23 January 2013
Combating anti-Semitism, working towards the re-establishment of relations between Israel and Venezuela and message of Jewish unity were the main themes of the Plenary Assembly of the Latin American Jewish Congress in Caracas, which was attended by Ronald S. Lauder, president of the World Jewish Congress (WJC), and other WJC officials.
The president of the Confederation of Jewish Communities in Venezuela, David Bittan, denounced a recent rise of anti-Semitic incidents in Venezuela and said his organization would strive for diplomatic relations with Israel to be re-established.
On Tuesday, Lauder and the LAJC leadership met with Venezuelan Vice President and Foreign Minister Nicolás Maduro (see picture below) at which they raised this and other issues on behalf of the Venezuelan and international Jewish community. “We raised our concerns about anti-Semitism, and we urged Venezuela to re-establish diplomatic relations with the State of Israel. Our meeting with Vice President Maduro was constructive. He made it clear that expressions of anti-Semitism cannot be tolerated by the government of Venezuela,” Lauder declared after meeting with Maduro in Caracas.
The Venezuelan leader, who is currently filling in for President Hugo Chávez, thanked the LAJC for holding its meeting in Caracas. More than sixty Jewish leaders and community representatives from across Central and South America participated in the LAJC assembly, which confirmed Brazilian Jack Terpins in his post of president of the organization.
At a dinner held in his honor, Lauder highlighted the positive contribution made by Jews across Latin America over the past centuries to their respective countries and said: “The Jewish presence in Venezuela dates back several centuries, probably to the days the Spanish first landed here in this continent. As you probably know well, Jews were the main financial supporters of Simon Bolivar; Jews offered refuge to Bolivar’s sisters; and Jews fought next to Bolivar to secure the freedom and independence of this land. During all this time, generations of Venezuelan Jews supported the construction of this great country.
"They contributed to the building of a strong and vibrant nation. For many years, they lived here in a climate of respectful coexistence and freedom. But something changed. Anti-Semitic sentiment was aroused, and grew with unexpected strength in this country. Venezuelan Jews were singled out because of their religion. Synagogues were vandalized. The media began heaping blame on fellow Venezuelans, simply for the being Jews.”
“The World Jewish Congress combats anti-Semitism around the world. We denounce it strongly wherever it appears, as we did here in Venezuela. And we did it in front of President Hugo Chávez,” Lauder told the dinner guests, referring to a 2008 meeting between the Venezuelan leader and a delegation of WJC and LAJC. “We raised our concerns about anti-Semitism, and we urged Venezuela to re-establish diplomatic relations with the State of Israel. They pledged action, and certain things have improved. But unfortunately diplomatic relations have not yet been restored.”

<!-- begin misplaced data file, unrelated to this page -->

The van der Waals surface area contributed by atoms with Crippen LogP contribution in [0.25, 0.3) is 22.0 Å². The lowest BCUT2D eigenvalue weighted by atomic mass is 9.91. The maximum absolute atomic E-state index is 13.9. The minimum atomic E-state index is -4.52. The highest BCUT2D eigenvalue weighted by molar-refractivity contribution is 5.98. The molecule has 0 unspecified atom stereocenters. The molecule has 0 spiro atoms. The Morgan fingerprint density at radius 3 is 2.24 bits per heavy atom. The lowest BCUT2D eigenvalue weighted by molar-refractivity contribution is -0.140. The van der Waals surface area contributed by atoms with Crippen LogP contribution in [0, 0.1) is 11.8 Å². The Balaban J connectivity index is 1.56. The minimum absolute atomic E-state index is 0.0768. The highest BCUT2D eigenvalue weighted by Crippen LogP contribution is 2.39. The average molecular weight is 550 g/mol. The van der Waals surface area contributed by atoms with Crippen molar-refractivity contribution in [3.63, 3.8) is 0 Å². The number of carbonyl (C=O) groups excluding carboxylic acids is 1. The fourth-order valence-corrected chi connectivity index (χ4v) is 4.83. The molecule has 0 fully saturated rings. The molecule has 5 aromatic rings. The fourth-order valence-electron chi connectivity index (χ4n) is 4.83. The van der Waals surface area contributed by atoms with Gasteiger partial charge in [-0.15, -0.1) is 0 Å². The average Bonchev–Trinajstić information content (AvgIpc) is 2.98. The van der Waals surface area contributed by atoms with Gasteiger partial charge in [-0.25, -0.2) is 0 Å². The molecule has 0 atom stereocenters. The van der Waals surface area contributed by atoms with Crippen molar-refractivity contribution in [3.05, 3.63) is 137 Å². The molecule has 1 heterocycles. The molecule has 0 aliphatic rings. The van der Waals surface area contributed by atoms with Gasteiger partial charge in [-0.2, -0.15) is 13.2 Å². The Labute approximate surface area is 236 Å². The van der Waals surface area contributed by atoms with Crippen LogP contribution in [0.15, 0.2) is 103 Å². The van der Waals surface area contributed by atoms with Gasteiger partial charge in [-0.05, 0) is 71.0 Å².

The dinner was attended by a number of Venezuelan officials and legislators from both the government and the opposition.
In his address, Lauder also called on Jewish communities to defend Israel against growing international attacks on its legitimacy. “As Jewish communities, we naturally defend Israel’s right to exist in peace and prosperity, even if we don’t always agree with everything the Israeli government of the day does. Who if not we can help to improve the image of Israel in the world?”
The WJC president also raised the issue of the 1994 terrorist attack against the AMIA center in Buenos Aires, Argentina, in which a number of former and current Iranian government officials are implicated, and said justice had to be done and the accused had to stand trial.
Referring to Tuesday’s Knesset elections, Lauder urged renewed efforts for peace between Israelis and Palestinians: “Wherever our political preferences lie, what unites all Diaspora Jews is a strong desire for peace in the Middle East. Whoever forms the new government has a moral obligation to leave no stone unturned in the search for peace. It is true: the Palestinians unilateral action at the United Nations has set back the peace process. But we cannot despair. The situation in the Middle East is not likely to improve in the coming months – on the contrary: things are getting worse. It is therefore vital that the moderates on both sides, the Israelis and the Palestinians, now take bold and courageous action towards a peace deal. What’s important is not how that deal looks but that both sides can support it.”
Latin American Jewish Congress elects new Executive
More than sixty Jewish leaders and community representatives from across Central and South America participated in the LAJC gathering.
The assembly in Caracas confirmed Jack Terpins in his post of president of the Latin American Jewish Congress for another term, while Saúl Gilvich was confirmed as secretary general. Javier Mutal will be treasurer of the LAJC. As vice-presidents were elected: Julio Schlosser and Guillermo Borger (Argentina), Claudio Lottenberg (Brazil), Roberto Cyjón (Uruguay), Gerardo Gorodzinsky (Chile), Eduardo Moreno (Colombia) and Ricardo Udler (Bolivia). Other members of the Executive include Guiora Esrubilsky, Claudio Presman, Natalio Fichelson and Ronald Bakalarz. Ariel Isaak was elected as the representative of the younger generation.
New statutes for the organization, which serves as the regional branch of the World Jewish Congress, were also approved.
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